This is the third in a series of posts made in preparation for a presentation I will be making for physicians in fellowship training. In the last post, I made...
In medicine, we talk about quality a lot. But most of the time that we are talking about it, we’re really not talking about quality at all. You see, quality means different things to different people and most of the time, we are confusing quality with value.
Value = Quality ÷ Cost
There are 5 faces to
- The physician. When you ask a doctor what quality is in medicine, he/she will tell you that it is getting the right diagnosis, prescribing the right treatment, and doing it in a timely fashion without complications occuring. In other words, quality to the doctor is doing the standard of care in medical practice.
- The patient. To understand what quality means to the patient, all you have to do is look at the questions in the CG-CAHPS survey. There are no questions about correct diagnosis or correct treatment. The questions are all about timeliness of the office visit, whether your questions were answered, and whether you were treated nicely. Because that is what is important to the patient: whether they could get an appointment to see the doctor when they wanted to, whether they had to sit in the waiting room too long, whether they get test results back quickly, and whether everyone in the office is friendly. Most of the time, the patient doesn’t know whether or not the doctor nailed the diagnosis or prescribed the proper medication so they judge the doctor on the service that they received. As physicians, we usually know who the good doctors are and who the bad doctors are – and then it surprises us when the bad doctors are rated higher than the good doctors in patient ratings and reviews. That is because what constitute “good” and “bad” in a doctor means totally different things to patients as opposed to physicians.
- The hospital. Every hospital has a quality department and that department will regularly report quality metrics. But many of these metrics are not really quality metrics, they are value metrics. For example, length of hospital stay, cost per adjusted admission, and emergency department throughput times are reported on just about every hospital quality scorecard in America but these don’t really translate into whether the patient’s disease was diagnosed and treated correctly, they are more directed toward the financial viability of hospital operations. If you examine the HCAHPS survey, then once again, you can get a pretty good idea about how hospital quality is judged: Was it clean? Was it quiet? Did the hospital personnel treat you nicely? Was your pain attended to? There is nothing in the HCAHPS survey about whether your condition was diagnosed correctly and whether the right surgery was performed or right treatment was prescribed.
- The insurance company. I periodically get quality scorecards sent to me from insurance companies that rate me on various metrics that the insurance company considers important. But they are usually dominated by whether or not the level of service charges that I bill are out of line with other pulmonary and critical care physicians. In the value equation, the most important component to the insurance company is cost – whether the doctor is charging too much, whether the doctor orders too many expensive CT scans or MRIs, and whether the medications that the doctor prescribes are the least expensive on the insurance company’s medication formulary. Furthermore, the insurance company is focused on the prevention and effective treatment of those diseases that will affect the patient during the time the insurance company is covering that patient and not with diseases (such as hepatitis C) that will not affect the patient until after they turn 65 and go off of the insurance company’s policy and onto Medicare.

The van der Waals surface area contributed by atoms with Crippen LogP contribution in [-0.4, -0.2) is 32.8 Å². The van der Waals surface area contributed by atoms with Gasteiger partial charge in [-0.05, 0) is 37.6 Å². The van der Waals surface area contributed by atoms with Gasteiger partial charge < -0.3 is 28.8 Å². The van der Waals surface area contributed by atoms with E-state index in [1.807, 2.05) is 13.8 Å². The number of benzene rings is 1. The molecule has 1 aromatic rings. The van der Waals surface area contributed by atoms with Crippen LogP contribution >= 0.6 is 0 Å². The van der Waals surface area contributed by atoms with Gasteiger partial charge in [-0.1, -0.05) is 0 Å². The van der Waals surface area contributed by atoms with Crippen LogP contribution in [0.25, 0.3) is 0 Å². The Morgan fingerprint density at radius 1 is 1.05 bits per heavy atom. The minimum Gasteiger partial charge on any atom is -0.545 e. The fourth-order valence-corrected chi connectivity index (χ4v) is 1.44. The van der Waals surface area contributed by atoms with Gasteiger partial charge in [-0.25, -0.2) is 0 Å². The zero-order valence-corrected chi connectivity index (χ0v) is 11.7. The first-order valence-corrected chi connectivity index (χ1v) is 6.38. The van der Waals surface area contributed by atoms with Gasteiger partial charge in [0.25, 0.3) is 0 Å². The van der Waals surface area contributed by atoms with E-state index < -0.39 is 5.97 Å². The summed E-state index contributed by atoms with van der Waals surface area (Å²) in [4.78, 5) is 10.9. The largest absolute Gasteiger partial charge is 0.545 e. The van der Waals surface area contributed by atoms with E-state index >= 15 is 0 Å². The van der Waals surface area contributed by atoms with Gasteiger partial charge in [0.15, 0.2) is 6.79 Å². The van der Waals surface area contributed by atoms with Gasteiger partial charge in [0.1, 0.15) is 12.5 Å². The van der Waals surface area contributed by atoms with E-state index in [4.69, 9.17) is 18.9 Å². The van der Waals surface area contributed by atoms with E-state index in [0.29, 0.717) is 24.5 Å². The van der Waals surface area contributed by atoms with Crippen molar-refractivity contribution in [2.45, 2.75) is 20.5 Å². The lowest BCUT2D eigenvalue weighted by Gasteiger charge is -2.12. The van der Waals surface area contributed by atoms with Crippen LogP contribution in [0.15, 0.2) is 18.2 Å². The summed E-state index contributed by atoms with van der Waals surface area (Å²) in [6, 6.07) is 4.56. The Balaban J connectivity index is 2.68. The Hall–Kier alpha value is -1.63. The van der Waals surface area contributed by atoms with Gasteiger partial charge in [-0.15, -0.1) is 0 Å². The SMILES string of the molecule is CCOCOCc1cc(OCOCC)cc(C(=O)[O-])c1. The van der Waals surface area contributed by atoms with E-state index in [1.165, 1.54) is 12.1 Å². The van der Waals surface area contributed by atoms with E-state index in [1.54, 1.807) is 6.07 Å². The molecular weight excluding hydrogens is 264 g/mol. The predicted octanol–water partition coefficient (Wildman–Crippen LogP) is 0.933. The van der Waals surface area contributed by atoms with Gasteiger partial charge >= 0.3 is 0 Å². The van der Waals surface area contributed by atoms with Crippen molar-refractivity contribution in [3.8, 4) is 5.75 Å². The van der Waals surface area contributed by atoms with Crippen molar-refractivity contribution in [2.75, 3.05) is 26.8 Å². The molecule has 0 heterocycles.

- The employer. In the United States, it is ultimately the employer who pays for most medical care for Americans under age 65. That is because the employer hires the health insurance company to determine which doctors and hospitals to send the employees to and how much to pay those doctors and hospitals. To the employer, quality in medicine means keeping the employee in the workplace as much as possible. That means that the employer values physician evening and weekend office hours so the employee doesn’t have to take time off work for regular visits. It means preventing common illnesses such as influenza so that the employee doesn’t have to take time off work being sick. And it means keeping the employee’s children healthy so the employee does not need to stay home with a sick kid.
So, which of these five faces of quality is correct? The answer: they all are. And we in medical leadership roles need to recognize that quality means different things to different groups and for us to practice high quality medicine, we have to think outside of just what quality means to doctors.
March 30, 2018